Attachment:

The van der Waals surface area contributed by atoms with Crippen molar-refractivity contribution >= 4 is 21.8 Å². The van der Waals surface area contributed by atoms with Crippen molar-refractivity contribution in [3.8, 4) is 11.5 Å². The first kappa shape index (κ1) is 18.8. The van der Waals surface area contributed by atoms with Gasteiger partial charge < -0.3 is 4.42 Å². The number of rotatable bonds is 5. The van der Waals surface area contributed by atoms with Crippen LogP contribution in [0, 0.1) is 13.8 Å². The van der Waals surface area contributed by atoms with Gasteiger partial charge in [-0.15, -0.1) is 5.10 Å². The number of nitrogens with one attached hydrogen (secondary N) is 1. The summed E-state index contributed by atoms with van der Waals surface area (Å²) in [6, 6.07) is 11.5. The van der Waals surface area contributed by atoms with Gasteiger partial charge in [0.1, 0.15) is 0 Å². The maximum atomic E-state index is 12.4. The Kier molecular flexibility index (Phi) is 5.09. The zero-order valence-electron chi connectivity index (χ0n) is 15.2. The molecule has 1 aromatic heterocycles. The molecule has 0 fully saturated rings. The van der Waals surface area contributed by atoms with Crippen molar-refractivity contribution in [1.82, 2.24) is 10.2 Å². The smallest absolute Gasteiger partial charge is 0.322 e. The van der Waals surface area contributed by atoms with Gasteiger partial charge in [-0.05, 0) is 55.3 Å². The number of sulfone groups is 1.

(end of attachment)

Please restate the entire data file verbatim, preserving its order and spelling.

The van der Waals surface area contributed by atoms with Crippen molar-refractivity contribution >= 4 is 21.8 Å². The van der Waals surface area contributed by atoms with Crippen molar-refractivity contribution in [3.8, 4) is 11.5 Å². The first kappa shape index (κ1) is 18.8. The van der Waals surface area contributed by atoms with Gasteiger partial charge < -0.3 is 4.42 Å². The number of rotatable bonds is 5. The van der Waals surface area contributed by atoms with Crippen LogP contribution in [0, 0.1) is 13.8 Å². The van der Waals surface area contributed by atoms with Gasteiger partial charge in [-0.15, -0.1) is 5.10 Å². The number of nitrogens with one attached hydrogen (secondary N) is 1. The summed E-state index contributed by atoms with van der Waals surface area (Å²) in [6, 6.07) is 11.5. The van der Waals surface area contributed by atoms with Gasteiger partial charge in [0.1, 0.15) is 0 Å². The maximum atomic E-state index is 12.4. The Kier molecular flexibility index (Phi) is 5.09. The zero-order valence-electron chi connectivity index (χ0n) is 15.2. The molecule has 1 aromatic heterocycles. The molecule has 0 fully saturated rings. The van der Waals surface area contributed by atoms with Crippen molar-refractivity contribution in [1.82, 2.24) is 10.2 Å². The smallest absolute Gasteiger partial charge is 0.322 e. The van der Waals surface area contributed by atoms with Gasteiger partial charge in [-0.05, 0) is 55.3 Å². The number of sulfone groups is 1.